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MLitt Island Studies (180 credits)

This is the only dedicated taught postgraduate degree in Island Studies in Scotland. The programme focuses on the study of islands and their communities, both in Scotland and internationally and gives you the opportunity to explore the islands of the world.

Island communities are often culturally unique, yet by their nature they share many commonalities, sometimes referred to as 'islandness'.

Core modules are :

  • From Atlantis to Utopia: The Nature of ‘Islandness’ (20 credits)
    This module will make a philosophical, sociological, cultural and literary exploration of the nature of ‘Islandness’, that existential quality shared by island communities despite their individual cultural inheritance and the geographical peculiarities of their particular islands.

 

  • Island Futures (20 credits)
    This module will explore the present and future political, economic, cultural, environmental and technological developments that are facing islands. It will investigate whether new developments offer islands a rosy future or new problems. It will explore how different insular societies are coming to terms with these developments and which islands are navigating their way to a successfully future. It will also explore what powers small islands need to navigate towards this future. This module will take less of a historico-cultural focus than the others in the programme

 

  • From Muckle Flugga to Pladda: the Scottish Islands (20 credits)
    This module is central to any MLitt on Island Studies taught from the Scottish Islands, and gives the programme a unique flavour within the field. It will take a comparative, multi-disciplinary look at the range of cultures and identities expressed by the inhabitants Hebrides, Orkney and Shetland and life in these islands today. This will encompass history, an examination of cultural identity, language, literature and politics.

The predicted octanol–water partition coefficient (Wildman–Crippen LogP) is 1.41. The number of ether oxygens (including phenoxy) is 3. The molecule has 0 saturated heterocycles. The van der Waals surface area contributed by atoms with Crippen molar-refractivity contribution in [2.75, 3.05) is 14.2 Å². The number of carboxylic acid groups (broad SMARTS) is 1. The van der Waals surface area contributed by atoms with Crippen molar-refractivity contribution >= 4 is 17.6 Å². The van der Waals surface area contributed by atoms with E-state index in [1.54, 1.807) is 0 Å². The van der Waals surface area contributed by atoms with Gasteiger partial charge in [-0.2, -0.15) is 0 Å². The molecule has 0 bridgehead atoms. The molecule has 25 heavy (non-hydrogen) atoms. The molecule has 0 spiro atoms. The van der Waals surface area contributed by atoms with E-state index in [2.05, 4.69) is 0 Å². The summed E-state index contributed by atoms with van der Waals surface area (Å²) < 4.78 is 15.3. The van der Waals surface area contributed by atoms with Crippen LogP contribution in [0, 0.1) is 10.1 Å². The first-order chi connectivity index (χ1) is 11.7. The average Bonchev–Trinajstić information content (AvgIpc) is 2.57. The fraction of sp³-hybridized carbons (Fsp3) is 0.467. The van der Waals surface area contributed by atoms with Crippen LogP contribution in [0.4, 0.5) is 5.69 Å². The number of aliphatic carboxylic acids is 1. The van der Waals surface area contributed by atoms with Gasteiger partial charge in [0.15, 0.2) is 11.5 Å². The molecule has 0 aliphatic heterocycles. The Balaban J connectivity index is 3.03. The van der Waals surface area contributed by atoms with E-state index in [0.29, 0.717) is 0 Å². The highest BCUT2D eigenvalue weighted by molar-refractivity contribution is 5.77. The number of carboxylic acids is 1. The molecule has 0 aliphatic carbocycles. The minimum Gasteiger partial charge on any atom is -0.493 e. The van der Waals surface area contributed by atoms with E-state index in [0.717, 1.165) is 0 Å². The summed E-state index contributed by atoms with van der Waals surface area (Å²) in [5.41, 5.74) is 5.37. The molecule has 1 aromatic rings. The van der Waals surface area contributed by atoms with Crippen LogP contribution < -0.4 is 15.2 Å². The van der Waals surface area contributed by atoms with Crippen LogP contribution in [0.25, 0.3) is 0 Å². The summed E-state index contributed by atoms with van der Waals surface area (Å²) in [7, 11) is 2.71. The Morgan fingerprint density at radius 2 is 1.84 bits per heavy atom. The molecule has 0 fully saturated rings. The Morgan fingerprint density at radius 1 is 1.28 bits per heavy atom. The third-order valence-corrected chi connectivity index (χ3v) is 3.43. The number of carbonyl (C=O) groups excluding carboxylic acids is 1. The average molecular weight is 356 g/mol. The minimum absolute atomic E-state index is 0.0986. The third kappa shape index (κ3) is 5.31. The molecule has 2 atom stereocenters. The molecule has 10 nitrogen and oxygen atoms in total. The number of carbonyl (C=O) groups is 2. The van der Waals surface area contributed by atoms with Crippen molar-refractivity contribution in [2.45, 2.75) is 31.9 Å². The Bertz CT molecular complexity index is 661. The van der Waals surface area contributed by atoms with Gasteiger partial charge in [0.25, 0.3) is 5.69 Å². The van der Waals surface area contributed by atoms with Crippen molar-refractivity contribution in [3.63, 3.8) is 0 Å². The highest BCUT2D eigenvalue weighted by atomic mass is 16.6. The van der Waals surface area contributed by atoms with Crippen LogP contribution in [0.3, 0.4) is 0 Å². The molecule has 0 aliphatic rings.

• Governance in Small Islands (20 credits)
    Small islands often have particular needs, which are not always met by their respective continents, this can lead to islands seeking and exercising varying degrees of self-government, ranging from insular local authorities like Shetland to nation-states like Malta. This module will look at how small islands are governed. It will compare and contrast a wide range of islands and their systems of governance, including comparisons between the powers exercised in places such as Shetland, Orkney, Man and the Faroe Islands. Is there an ideal amount of self-government to which small islands should aspire?

 

  • Selling 'Cold' Islands (20 credits)
    This module will explore the increasingly important phenomenon of island tourism in cooler destinations. Islands in the cooler climes are clearly selling their attractions to the discerning tourist. Ever more cruise ships visit the islands of the North and South Atlantic. 62 ships visited Kirkwall in 2011, while 50,000 cruise passengers will visit Stanley in the Falklands in the 2013 season. Cold islands can attract large numbers - Iceland currently attracts 600,000 visitors a year. What exactly is being sold? Are there lessons?

 

  • Research Dissertation (60 credits)
    The module aims to provide students with an opportunity to undertake a sustained, rigorous and independent investigation of some aspect of material culture and the environment. There is an online UHI postgraduate dissertation handbook for student guidance. The dissertation must consist of original work. It should be informed by the theoretical and practical knowledge and expertise which the participant has developed through other modules and/or in previously accredited learning. It should focus on a theme, topic or issue which is relevant to the subject. The resulting dissertation should not only present and interpret the research findings but also critically evaluate the research design and methodology employed; and identify the outcomes of the research in terms of actual or planned developments and changes.

 

Programme entry requirements

2:1 Honours degree (or international equivalent) in a relevant subject, such as History, Archaeology, Literature, or Ethnology. Other disciplines, such as human geography and the social sciences, will also be considered.

International students whose first language is not English must meet language competency standards as noted on the International page of our website. General advice and information for international UHI students is also available.